Own Reward – In Gita Verse 18.40 There is no being existing, either here or among the demigods in the higher planetary systems, which is freed from these three modes born of material nature.

Krishna does not talk about one’s release from action itself, he emphasizes release from attachment to the fruits of action. He does not ask you to give up action and become inactive; he only urges you not to do something with a motive, with an eye on the results of the action. There is a meaningful difference between action and the fruit of action. It is in the interest of action itself, to make action real and total, that all wise men urge you to give up your desire for its result. Action without attachment to its fruit is what forms the heart of Krishna’s teaching.

So the question is: How to work without attachment to results?

To understand this thing rightly, it is first necessary to know that there are two kinds of action in our life. One of these is what we do today in order to achieve something tomorrow as a result. Such an action is future-oriented; future is leading you into action. Just as an animal is dragged by a rope tied to its neck, so our future is dragging us into action. I do something with an eye on the future when my actions today will yield some results for me. While action takes place in the present, its fruit lies in the future. And the future is unknown and uncertain. Future means that which is not in existence, which is only a hope, a dream, an expectation. In that hope we are being dragged like cattle by our future.

The Sanskrit word for animal is pashu, which is meaningful. Pashu is derived from pash which means bondage. Hence pashu is one who is a captive, a slave. In that sense we are all animals, because we are captives of the future, we live in future hopes. The reins of our life are in the hands of the future. Man always lives today in the hope of tomorrow. And likewise he will live tomorrow in the hope of the day after, because when tomorrow comes, it will come as today. So he never lives really, he goes on postponing living for the future.

And he will never live as long as he lives in hope for the future. His whole life will pass away unlived and unfulfilled. At the time of his death he will say with great remorse, “All my life I only desired to live, but I could not really live.” And his greatest sorrow at the time of death will be that the future is no more, there is no hope of achieving results in the future. If there was a future and a hope beyond death, he would have no regrets. That is why a dying man wants to know if there is life after death. In reality he wants to know if there is any chance of reaping a harvest of hopes in the future, because it was only hopes that he had sown in the soil of his life.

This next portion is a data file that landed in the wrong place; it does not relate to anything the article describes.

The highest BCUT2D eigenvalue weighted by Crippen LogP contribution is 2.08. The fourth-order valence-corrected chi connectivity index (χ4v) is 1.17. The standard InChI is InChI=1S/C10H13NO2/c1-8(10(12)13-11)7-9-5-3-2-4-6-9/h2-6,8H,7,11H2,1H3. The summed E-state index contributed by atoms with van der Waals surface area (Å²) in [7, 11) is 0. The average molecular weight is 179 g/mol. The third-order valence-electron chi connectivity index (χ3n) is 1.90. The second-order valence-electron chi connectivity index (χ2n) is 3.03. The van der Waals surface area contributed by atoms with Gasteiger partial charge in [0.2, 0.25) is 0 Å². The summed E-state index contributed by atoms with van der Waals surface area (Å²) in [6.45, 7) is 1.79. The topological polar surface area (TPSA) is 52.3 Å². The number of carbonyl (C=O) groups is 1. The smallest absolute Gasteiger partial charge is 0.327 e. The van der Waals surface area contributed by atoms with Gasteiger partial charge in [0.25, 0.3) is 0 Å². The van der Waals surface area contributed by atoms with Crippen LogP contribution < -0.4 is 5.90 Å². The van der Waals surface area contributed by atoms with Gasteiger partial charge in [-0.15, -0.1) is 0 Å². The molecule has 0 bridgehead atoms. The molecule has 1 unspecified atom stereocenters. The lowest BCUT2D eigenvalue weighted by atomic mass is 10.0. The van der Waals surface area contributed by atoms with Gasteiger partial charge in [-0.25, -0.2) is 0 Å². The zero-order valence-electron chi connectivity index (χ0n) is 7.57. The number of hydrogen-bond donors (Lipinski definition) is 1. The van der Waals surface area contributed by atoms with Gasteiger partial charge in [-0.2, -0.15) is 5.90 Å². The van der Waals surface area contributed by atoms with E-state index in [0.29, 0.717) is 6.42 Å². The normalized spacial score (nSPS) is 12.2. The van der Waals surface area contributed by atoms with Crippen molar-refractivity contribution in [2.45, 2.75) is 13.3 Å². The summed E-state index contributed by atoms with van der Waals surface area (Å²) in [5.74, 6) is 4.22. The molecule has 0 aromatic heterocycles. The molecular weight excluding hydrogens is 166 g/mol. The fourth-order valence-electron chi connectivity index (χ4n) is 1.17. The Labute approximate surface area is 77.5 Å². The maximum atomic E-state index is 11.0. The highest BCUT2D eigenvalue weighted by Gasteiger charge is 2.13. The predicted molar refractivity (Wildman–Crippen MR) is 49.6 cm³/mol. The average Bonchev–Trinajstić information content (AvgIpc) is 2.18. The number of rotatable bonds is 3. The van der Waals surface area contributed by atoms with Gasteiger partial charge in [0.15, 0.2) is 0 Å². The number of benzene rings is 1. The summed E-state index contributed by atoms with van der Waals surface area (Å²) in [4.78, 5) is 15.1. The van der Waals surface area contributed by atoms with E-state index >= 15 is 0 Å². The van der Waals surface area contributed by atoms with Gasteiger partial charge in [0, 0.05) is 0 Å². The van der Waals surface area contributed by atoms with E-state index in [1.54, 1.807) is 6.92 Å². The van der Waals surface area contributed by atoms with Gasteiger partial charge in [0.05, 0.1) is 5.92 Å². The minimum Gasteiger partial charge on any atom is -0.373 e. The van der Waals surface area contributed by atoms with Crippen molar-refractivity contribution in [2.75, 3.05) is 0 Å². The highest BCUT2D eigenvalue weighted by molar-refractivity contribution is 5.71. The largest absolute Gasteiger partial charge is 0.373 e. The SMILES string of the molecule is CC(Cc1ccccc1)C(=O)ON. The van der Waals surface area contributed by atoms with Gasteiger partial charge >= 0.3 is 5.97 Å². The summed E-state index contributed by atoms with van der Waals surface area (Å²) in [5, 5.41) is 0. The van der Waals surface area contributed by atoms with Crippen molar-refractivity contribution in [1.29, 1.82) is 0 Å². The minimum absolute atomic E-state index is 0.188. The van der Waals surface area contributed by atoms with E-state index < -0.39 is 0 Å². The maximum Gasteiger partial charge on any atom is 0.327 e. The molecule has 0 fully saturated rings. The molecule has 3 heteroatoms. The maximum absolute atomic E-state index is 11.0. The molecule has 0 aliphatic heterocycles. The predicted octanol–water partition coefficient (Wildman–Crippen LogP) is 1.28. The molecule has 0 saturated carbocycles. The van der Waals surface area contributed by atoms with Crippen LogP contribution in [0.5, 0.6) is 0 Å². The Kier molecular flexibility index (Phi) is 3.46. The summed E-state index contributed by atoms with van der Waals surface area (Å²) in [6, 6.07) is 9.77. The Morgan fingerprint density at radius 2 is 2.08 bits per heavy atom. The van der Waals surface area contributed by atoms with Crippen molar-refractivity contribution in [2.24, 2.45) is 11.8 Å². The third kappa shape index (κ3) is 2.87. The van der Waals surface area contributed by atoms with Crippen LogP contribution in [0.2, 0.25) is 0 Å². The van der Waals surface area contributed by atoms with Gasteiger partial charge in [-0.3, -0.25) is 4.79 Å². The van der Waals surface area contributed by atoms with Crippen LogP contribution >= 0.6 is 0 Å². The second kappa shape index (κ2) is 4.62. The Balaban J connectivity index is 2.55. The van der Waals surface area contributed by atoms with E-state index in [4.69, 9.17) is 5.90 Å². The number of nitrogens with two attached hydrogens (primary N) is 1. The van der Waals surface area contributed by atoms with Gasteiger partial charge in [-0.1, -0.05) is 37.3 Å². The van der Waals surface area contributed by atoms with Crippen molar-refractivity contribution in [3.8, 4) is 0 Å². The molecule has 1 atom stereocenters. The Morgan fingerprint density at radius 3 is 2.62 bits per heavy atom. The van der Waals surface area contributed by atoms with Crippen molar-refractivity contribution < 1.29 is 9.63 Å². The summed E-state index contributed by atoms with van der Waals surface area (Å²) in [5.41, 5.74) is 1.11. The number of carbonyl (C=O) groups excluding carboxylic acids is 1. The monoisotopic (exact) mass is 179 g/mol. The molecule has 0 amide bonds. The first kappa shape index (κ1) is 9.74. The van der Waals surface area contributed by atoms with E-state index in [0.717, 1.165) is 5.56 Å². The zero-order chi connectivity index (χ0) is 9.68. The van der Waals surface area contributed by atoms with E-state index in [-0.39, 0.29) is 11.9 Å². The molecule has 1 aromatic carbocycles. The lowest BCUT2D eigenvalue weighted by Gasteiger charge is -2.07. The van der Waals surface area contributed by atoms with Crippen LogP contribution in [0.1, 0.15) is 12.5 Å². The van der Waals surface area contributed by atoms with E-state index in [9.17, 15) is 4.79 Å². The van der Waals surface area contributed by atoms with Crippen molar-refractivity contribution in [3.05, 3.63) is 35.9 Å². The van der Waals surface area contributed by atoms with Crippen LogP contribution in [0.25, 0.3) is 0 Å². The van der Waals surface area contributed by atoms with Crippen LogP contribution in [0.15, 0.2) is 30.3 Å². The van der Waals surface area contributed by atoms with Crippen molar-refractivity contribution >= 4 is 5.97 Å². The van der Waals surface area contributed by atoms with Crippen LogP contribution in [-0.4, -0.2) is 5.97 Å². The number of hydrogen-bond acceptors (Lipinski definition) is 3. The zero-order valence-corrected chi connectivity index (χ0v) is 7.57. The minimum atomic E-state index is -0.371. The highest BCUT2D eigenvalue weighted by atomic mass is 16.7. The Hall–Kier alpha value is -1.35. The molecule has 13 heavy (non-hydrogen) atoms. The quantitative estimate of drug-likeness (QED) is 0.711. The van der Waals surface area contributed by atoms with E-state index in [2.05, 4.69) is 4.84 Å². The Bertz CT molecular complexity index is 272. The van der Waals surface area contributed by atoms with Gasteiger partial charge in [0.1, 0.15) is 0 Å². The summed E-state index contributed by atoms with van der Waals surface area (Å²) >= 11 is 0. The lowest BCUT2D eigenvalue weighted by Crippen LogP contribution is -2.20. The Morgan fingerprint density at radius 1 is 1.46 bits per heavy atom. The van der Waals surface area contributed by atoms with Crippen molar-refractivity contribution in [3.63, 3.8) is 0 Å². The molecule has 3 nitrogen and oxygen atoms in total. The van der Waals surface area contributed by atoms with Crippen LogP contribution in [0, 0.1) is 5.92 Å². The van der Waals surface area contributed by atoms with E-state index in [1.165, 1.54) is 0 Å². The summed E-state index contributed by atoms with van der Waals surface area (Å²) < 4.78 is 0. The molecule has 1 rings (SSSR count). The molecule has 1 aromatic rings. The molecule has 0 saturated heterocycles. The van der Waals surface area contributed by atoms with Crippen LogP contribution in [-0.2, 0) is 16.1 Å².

He had wasted all his todays in the hope of a tomorrow that never came. And on the last day of his life he faces a cul-de-sac beyond which there is no tomorrow, and no hope of any fruits of action. That is the despair of a future-oriented life.

There is another kind of action which is not future-oriented, which is not done with a motive to achieve some future result, which is not based on any ideas and patterns. Such an action is natural and spontaneous; it arises from the depths of our being. It springs from what I am, not from what I want to become. You are passing down a street when you come across an umbrella dropped unaware by a person walking ahead of you. You pick up the umbrella and hand it to the owner without any fuss. You don’t look around for a press reporter or a photographer to report to the public your great act of selfless service to a fellow traveler. You don’t even expect a “thank you” from the person concerned, nor hope for any results in the future. This is what I call a natural and spontaneous act.

But if the owner of the umbrella goes his way without thanking you, and if you feel even slightly hurt thinking how ungrateful the man is, then your action is no more natural and spontaneous, it is not without motive. Maybe you were not aware of your expectation of a thank you when you picked up the umbrella and handed it to him, but it was very much there in your unconscious mind. An expectation even of a thank you destroys the spontaneity and purity of action; it is no more free of attachment to its fruits. Then it is a contaminated act, contaminated with the desire for result.

If action is total in itself, if it is self-fulfilling, a love’s labor – if it has no other expectation outside of it, then it is what Krishna and I call action without attachment to its fruits. This action is complete in itself like a circle; it has no expectations for the future. It is an end unto itself. In that case you will feel thankful to the other person – say the man with the umbrella – for giving you an opportunity to act totally, to do something without desire for results.

A future-oriented mind is full of desires for achieving results in the future, and its action is always fragmentary and partial. But when there is no such desire for results, when the action is without any motive, such an action fills you with tremendous joy and bliss. 

In Krishan’s vision action without attachment to its fruits is so complete, so total, that there is nothing beyond it. It is its own fruit, it is its own end result. It is fulfilling at the moment. Such an action is its own reward, there is nothing outside of it.


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